Genetic key may unlock multiple sclerosis prevention

19 December 2011

Researchers have uncovered new evidence of a genetic link between vitamin D deficiency and increased risk of multiple sclerosis (MS).

Multiple sclerosis is a complex and progressive inflammatory disease of the central nervous system typically diagnosed in young adulthood. The disease is known to have genetic and environmental links, and the marked geographical distribution of cases, which increase significantly the further north populations are located, led to vitamin D being investigated as a potential key risk factor. Potential genetic interactions involved in this mechanism have already been identified (see previous news).
Now, scientists from Canada and the UK have identified a rare genetic mutation in 3000 adults with MS and their unaffected parents. A copy of a rare variant of the CYP27B1 gene was present in 35 affected adults, all of whom had inherited it form a parent. This variant was found to be independently associated with an inherited form of vitamin D deficiency.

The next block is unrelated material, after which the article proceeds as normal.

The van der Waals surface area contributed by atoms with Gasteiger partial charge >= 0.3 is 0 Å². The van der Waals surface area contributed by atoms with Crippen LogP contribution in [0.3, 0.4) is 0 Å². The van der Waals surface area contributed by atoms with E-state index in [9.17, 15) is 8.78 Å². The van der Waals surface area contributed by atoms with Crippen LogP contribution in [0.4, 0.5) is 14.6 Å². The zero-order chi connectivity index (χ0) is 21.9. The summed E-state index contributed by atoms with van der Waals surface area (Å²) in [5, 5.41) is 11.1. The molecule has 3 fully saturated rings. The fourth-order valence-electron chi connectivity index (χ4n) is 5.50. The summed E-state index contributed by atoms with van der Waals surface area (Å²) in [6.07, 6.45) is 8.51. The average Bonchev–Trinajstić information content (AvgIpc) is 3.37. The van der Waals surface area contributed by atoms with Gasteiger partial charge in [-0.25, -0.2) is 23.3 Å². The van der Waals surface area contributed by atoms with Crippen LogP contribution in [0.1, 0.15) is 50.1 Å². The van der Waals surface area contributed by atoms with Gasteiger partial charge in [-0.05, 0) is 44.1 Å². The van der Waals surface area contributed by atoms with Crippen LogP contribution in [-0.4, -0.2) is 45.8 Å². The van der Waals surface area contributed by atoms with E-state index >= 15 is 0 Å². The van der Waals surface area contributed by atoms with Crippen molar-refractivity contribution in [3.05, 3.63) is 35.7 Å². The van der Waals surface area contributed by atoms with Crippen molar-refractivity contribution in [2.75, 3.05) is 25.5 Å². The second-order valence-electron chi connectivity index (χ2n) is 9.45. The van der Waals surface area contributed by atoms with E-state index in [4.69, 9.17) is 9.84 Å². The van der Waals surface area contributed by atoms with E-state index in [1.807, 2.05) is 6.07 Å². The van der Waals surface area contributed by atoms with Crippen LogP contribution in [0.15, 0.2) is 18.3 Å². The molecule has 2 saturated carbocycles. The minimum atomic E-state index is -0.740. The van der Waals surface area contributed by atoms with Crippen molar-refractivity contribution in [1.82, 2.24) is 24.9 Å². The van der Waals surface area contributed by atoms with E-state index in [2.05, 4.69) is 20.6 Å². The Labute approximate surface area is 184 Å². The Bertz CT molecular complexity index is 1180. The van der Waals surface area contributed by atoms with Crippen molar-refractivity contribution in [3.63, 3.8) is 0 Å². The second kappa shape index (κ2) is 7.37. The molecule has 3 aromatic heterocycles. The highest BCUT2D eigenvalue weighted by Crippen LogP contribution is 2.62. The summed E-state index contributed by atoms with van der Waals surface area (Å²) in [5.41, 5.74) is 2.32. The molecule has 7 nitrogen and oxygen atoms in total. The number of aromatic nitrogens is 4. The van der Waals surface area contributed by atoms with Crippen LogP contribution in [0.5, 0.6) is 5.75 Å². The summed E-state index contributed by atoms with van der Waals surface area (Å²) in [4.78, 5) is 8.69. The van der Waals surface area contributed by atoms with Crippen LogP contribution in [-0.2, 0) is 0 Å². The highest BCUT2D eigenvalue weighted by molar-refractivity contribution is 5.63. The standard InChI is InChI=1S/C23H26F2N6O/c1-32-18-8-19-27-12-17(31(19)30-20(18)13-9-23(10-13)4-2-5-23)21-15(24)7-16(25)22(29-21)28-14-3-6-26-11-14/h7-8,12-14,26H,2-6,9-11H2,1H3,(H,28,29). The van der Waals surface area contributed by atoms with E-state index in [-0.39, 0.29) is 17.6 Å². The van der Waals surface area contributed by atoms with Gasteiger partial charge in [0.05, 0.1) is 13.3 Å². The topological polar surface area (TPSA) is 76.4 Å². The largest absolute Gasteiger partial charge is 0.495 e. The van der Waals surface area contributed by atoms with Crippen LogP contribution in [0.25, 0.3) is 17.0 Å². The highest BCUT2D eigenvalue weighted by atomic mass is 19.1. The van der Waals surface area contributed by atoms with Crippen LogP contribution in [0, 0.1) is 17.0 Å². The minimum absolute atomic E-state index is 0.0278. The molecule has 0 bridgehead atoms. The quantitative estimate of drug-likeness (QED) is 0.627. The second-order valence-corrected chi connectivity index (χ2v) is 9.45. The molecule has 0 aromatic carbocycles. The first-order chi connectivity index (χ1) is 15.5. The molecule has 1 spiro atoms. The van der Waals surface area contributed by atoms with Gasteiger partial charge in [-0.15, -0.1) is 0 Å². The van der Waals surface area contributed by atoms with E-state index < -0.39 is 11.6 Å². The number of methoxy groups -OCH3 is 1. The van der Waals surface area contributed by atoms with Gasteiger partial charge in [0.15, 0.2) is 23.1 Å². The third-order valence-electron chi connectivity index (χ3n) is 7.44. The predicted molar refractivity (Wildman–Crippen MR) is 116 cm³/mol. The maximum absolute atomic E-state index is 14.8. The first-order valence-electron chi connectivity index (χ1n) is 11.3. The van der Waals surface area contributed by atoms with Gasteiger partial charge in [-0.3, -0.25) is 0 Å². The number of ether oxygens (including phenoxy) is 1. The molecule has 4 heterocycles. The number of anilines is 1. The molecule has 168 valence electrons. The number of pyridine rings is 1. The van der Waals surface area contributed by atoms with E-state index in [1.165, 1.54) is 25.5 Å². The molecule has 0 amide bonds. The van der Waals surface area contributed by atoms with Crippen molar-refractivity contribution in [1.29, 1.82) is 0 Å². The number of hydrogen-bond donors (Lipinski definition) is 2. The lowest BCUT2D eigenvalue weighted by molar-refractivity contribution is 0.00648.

The researchers say that these findings further strengthen evidence of the importance of vitamin D deficiency in MS and may justify large-scale trials of vitamin D supplementation as a preventative strategy in northern countries such as Scotland with the highest incidence of the disease.
Comment: Although lack of vitamin D is clearly not the sole cause of this complex disease, the evidence provided by genetic studies is proving highly valuable in offering a potential new way of reducing the number of people affected by MS; vitamin D supplementation is a relatively cheap and low-risk intervention that could be implemented at the population level.

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